No knights in shining armour riding to rescue of smaller real estate groups
The CEO of SA’s second-largest property fund says the country’s big listed counters will struggle this year to make the investment case to buy out smaller real estate groups that have too much debt and growing vacancy levels.
Established property companies might do more harm than good by taking over less liquid, smaller South African funds, Andrew Konig, CEO of Redefine Properties said in an interview on Monday.
The JSE’s property sector appeared ready for consolidation this year after a listings boom in the mid-2010s added at least 20 new stocks to the bourse. These new companies were initially supported by investors who wanted to gain exposure to residential assets and specialised property types such as distribution warehousing, but a sharp decline in the strength of SA’s economy, which is barely growing, has dampened their prospects.
Hopes that established large property groups would bail them out appear dashed as these companies themselves have to deal with their own challenges and want to avoid adding risk to their balance sheets.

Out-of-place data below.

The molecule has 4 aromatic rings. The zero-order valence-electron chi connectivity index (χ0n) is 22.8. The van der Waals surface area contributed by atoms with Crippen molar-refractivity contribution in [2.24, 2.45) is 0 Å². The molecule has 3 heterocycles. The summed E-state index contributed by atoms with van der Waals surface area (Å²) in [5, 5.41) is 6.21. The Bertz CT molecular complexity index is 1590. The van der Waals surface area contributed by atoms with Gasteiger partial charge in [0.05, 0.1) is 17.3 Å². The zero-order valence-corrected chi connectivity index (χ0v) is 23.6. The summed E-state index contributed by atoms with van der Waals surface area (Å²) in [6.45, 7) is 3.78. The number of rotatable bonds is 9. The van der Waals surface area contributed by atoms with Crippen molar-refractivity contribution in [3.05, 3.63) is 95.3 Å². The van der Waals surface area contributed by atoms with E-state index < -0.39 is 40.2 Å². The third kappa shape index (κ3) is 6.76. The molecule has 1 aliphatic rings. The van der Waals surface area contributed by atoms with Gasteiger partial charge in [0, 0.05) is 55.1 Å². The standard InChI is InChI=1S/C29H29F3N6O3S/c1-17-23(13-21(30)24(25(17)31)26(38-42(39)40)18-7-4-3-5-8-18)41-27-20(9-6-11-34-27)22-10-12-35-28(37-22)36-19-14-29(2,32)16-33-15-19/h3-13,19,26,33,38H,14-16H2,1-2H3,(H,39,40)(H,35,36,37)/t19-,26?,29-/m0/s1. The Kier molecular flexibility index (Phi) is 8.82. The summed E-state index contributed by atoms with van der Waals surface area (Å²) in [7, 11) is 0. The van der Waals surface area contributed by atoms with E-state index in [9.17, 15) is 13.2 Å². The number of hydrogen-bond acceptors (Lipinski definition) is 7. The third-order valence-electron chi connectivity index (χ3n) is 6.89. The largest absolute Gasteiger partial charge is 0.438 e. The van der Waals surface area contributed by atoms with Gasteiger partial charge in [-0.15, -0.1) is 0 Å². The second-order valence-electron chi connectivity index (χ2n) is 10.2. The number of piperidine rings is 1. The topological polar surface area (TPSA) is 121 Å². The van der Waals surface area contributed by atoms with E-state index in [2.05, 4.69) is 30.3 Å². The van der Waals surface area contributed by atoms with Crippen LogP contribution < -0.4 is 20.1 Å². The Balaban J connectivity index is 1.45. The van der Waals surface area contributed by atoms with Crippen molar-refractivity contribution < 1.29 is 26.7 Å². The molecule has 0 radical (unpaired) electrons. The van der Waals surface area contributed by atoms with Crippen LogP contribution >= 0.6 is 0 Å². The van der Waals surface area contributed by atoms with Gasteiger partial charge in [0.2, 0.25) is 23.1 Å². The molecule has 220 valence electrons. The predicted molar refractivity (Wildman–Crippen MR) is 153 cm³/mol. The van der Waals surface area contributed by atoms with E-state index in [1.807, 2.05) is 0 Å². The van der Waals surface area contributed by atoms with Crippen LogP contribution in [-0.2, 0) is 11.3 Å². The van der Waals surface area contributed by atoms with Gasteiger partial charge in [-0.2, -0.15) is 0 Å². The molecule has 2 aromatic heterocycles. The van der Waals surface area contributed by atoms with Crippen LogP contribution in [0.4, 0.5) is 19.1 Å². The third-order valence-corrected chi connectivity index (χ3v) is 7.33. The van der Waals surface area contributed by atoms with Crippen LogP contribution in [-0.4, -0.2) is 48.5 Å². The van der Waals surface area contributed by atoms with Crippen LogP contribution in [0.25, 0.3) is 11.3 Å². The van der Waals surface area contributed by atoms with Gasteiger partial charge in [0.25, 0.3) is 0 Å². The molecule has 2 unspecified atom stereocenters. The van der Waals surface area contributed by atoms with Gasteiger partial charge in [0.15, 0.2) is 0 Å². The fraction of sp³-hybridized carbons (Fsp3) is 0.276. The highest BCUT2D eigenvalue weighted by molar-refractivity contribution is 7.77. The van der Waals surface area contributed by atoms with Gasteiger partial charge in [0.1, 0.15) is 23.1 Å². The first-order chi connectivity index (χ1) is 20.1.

Economic growth is weak, with the Reserve Bank last week revising its growth forecast down to 1.2% for 2020 and 1.6% for 2021. Consumer spending has eased and landlords are finding it harder to raise rentals.
Konig said even though there are 46 property companies listed on the JSE, only seven of them comprise 65% of the exchange’s all property index. This meant 35% of the sector was spread across many relatively illiquid counters. While this appeared to make a case for consolidation, fund managers would not support mergers for the sake of them, he said.
The broader issue was that there was lack of quality among the new listings, and if they merged, most would not offer investors anything new, he said. Size was irrelevant and property companies could not get away with consolidating with other funds just to build scale.
“It is more about purpose and what compelling investment proposition you offer to your stakeholders; investable assets, investable management and optimal capital funding,” he said.
Redefine, which has been listed for nearly 20 years, initially invested its capital in SA but it has expanded into Poland, the UK and Australia at different times to diversify against weaknesses and risks at home.
The company, which has a portfolio of investments worth more than R95bn, said last year it had put R8bn worth of properties, or 8.4% of its asset base, up for sale. It wanted to bring its loan-to-value from 43.9% to below 40% and to raise more cash. Half of the R8bn is in the form of local assets and includes Redefine’s 51% interest in Respublica Student Living, one of the country’s biggest student accommodation providers.
But Konig said while the economic prospects for 2020 were bleak on the surface, there would be opportunities for property companies.
“We can’t just be pessimistic as South Africans and wait for economic catalysts. We need to look for opportunities which include recycling capital for deployment into assets which offer better long value appreciation prospects through development opportunities,” he said.